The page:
There is perhaps nothing quite as beautiful and challenging as living together, with hundreds of Jews, in close quarters for a month over the course of the summer. It’s amazing to watch the chanichim (campers) play together, support one another, and grow throughout their time at Machaneh Ramah. Yet, after the initial excitement of camp wears off and chanichim and madrichim (counselors) enter into their daily routine, something happens that disrupts the excitement and joy that we experience here at camp. There are the occasional disagreements in the tzrif (bunk), the struggles of overcoming obstacles on a tiyul (camp trip), and the challenges of both chanichim and madrichim learning how to work together as a part of the larger edah (unit) or tzevet (staff). The more time we spend together, the easier it is to get on each other’s nerves and to push buttons. Yet, one of the greatest blessings of Ramah is that in being surrounded by Jewish values while being embraced by a kehillah kedosha (a sacred community), we are able to nurture the individual and collective during the most difficult moments of the summer.
Parashat Korach is one of the more challenging texts of the Torah. Korach comes before Moses with what seems like a legitimate claim, ki kol ha’edah k’doshim u’vtocham hashem, that the whole community is holy. Essentially, Korach protests: Why should Moses and Aaron, Korah’s Levitical first cousins, get all the fame and glory? What about me? While it’s true that Korach has a point, and may even be justified in challenging Moses’ authority and leadership style, Korach’s approach lacks the humility and compassion that we’d want from someone aspiring to guide the Israelites. Despite arguing that everyone in the community is holy and that others should be permitted to take the mantle, Korach seems to miss the mark in how he works through his own grievances.
JTS Bible professor Benjamin Sommer notes that Korach is in fact right. Everyone is holy. Even the Torah as a whole supports this claim in numerous places, citing that we should be holy because God is holy. Yet, what Korach gets wrong is not the claim itself, but how to embody and live that ideal of holiness, and that is what ultimately angers God, causing Korach and his minions to be swallowed by the earth. So what is so wrong with what Korach says? Sommer writes, “The answer becomes clear when we read more closely the verses about Israel’s holiness elsewhere in the Torah. These verses never simply tell us, as Korach does, that all Israelites are inherently holy. Rather, they command the Israelites to become holy by observing the mitzvot that the Torah commands.”While it’s true that Korach’s complaint is compelling, Sommer highlights that Korach forgets the key part of God’s words: that the covenantal relationship is integral to holiness.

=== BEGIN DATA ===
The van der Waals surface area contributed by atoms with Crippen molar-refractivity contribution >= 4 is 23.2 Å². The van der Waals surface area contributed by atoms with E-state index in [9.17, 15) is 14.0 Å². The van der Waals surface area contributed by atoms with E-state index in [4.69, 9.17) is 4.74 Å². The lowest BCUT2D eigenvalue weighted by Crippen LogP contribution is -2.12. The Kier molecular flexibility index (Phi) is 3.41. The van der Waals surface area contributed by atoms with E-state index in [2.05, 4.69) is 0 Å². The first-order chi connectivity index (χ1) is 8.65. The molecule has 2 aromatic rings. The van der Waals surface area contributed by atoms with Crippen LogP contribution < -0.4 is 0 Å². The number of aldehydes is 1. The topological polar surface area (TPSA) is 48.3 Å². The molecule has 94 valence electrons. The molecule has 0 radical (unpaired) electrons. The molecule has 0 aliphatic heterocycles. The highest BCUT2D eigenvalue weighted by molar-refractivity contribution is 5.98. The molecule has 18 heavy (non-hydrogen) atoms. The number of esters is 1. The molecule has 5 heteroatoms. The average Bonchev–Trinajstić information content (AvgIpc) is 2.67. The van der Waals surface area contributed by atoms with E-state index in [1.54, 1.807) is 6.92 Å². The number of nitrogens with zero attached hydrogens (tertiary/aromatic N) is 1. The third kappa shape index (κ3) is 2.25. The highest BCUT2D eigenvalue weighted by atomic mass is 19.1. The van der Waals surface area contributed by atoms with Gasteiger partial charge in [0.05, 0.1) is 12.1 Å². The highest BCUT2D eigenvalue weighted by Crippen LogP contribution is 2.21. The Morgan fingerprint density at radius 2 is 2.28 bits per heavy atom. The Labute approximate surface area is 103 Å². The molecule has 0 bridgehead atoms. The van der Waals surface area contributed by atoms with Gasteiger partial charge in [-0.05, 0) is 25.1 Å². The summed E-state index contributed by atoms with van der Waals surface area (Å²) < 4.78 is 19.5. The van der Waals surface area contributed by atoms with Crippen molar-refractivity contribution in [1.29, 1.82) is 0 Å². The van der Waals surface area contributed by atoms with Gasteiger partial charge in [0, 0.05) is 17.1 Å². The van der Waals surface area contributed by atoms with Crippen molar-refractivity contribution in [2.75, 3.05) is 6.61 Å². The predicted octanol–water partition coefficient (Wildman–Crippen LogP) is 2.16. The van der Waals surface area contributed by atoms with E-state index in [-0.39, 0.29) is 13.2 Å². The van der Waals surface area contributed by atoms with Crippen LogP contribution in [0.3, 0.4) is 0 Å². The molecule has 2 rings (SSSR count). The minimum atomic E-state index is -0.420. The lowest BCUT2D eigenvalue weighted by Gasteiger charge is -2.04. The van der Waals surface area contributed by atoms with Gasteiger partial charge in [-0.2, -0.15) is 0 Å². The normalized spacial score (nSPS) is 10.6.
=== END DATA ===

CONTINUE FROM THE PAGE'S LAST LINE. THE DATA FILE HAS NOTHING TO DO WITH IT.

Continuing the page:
To be holy requires that we do mitzvoth, that we live ethically, that we are conscious about what we eat, and that we observe Shabbat. Perhaps it is most important that we treat one another as holy. And to bolster this point, if you go back and look at every reference in the Torah that talks about our aspiring holiness, it comes with it the condition that kedusha is not something that’s given, it’s something that’s earned through our actions and our behavior.